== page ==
Michael: Another key finding was how important it is to develop a robust workflow. In our context of seed science, it doesn’t take very long for the nuances of workflows to reveal themselves, and then you have many people you’re trying to satisfy. We kept our workflow intentionally robust so we were able to test in areas we hadn’t planned to test in ahead of time. For example, we did pollination workflows in a greenhouse; today, Carrie did some testing with plant height; we did outdoor scouting workflows in Hawaii… This is all data that’s more similar than different in terms of being able to use our base workflow.
Carrie: Now, we’re moving towards identifying groups interested in implementing and talking about funding, and Mike and I are also exploring more true augmented reality hardware. We started to sense there were two tracks here: One for extremely high data entry that needs something like informed reality (visual confirmation of all the values you’re verbally entering) and then more complex workflows that would benefit from being able to pull up reference images, training videos, location information, etc.—much more complex than what we can fit in a small screen. We put that to the side, but now we’d like to explore bringing together the physical world of crop science and all the accompanying data from our enterprise platform at your fingertips.
Michael: We found out early in our research that we had two parallel pathways, one along informed reality design and one involving deeper AR use cases. During the early going, we formed a relationship with the Microsoft Technology Center (MTC) here in St. Louis and actually built out some prototypes overlaying holographic imagery for locating a certain plant or showing how gestures could be used in a workflow. Although we felt we should focus on the field of data collection workflow first, we are now looking forward to broadening our agenda by leveraging Wi-Fi-enabled environments.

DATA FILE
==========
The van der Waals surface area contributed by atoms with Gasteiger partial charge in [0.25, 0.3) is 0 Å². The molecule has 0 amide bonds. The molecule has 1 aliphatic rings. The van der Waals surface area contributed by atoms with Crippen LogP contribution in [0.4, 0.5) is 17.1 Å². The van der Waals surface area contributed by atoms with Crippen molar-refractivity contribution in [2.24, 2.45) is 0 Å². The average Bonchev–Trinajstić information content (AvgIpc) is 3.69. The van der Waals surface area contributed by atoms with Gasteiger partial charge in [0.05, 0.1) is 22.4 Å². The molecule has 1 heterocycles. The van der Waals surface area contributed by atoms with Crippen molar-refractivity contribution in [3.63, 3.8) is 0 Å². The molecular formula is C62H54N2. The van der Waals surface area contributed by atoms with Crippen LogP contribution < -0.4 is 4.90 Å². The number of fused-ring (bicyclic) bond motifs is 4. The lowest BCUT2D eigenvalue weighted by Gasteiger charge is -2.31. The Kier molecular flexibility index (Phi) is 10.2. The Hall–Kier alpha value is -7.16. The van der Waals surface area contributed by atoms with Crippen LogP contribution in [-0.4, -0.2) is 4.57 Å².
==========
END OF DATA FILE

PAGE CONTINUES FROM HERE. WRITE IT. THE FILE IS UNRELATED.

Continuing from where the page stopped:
Carrie: In any research environment, there are reasons we have limited ability to work with certain types of physical objects–maybe it’s contamination or logistics, but the ability to create virtual signs that are anchored in physical spaces is something I’m really interested in exploring more.
Michael Calvillo, PhD, is a Senior Product Designer at Bayer Crop Science, US. He is a member of a large User-Centered Design team who focuses on delivering highly usable hardware and software solutions to R&D pipeline end-users. With over 25 years of experience as a UX practitioner with companies like Gateway Computers, Human Factors International, Inc., and DST Systems, Michael focuses his efforts primarily on business strategy and alignment research along with more traditional product-centric UX research methods. He received his doctoral degree in Human Factors Psychology from the University of South Dakota in 2003. He also holds a Master’s degree in Industrial/Organizations Psychology from Lamar University, and a Bachelor’s degree in Industrial Psychology from Morningside College.
Carrie Roy, Ph.D. is a Senior Product Designer with a focus on emerging technology. In her TEDx talk “When Art Collides with Data,” she explains how her post-doctoral work in a VR lab and data-inspired art exhibitions, offers a humanist’s perspective on how we engage with data and information. In the corporate world, she has focused on leveraging emerging technologies for gathering data (from gamification to AR) and visualizing data and information (VR/MR), to reveal new insights. Dr. Roy holds a Ph.D. from the University of Wisconsin, Madison, a M.A. from the University of Iceland and a B.A. from Harvard in Visual and Environmental Studies.
If you'd like to reach out to either Michael or Carrie, please email them: firstname.lastname@example.org | email@example.com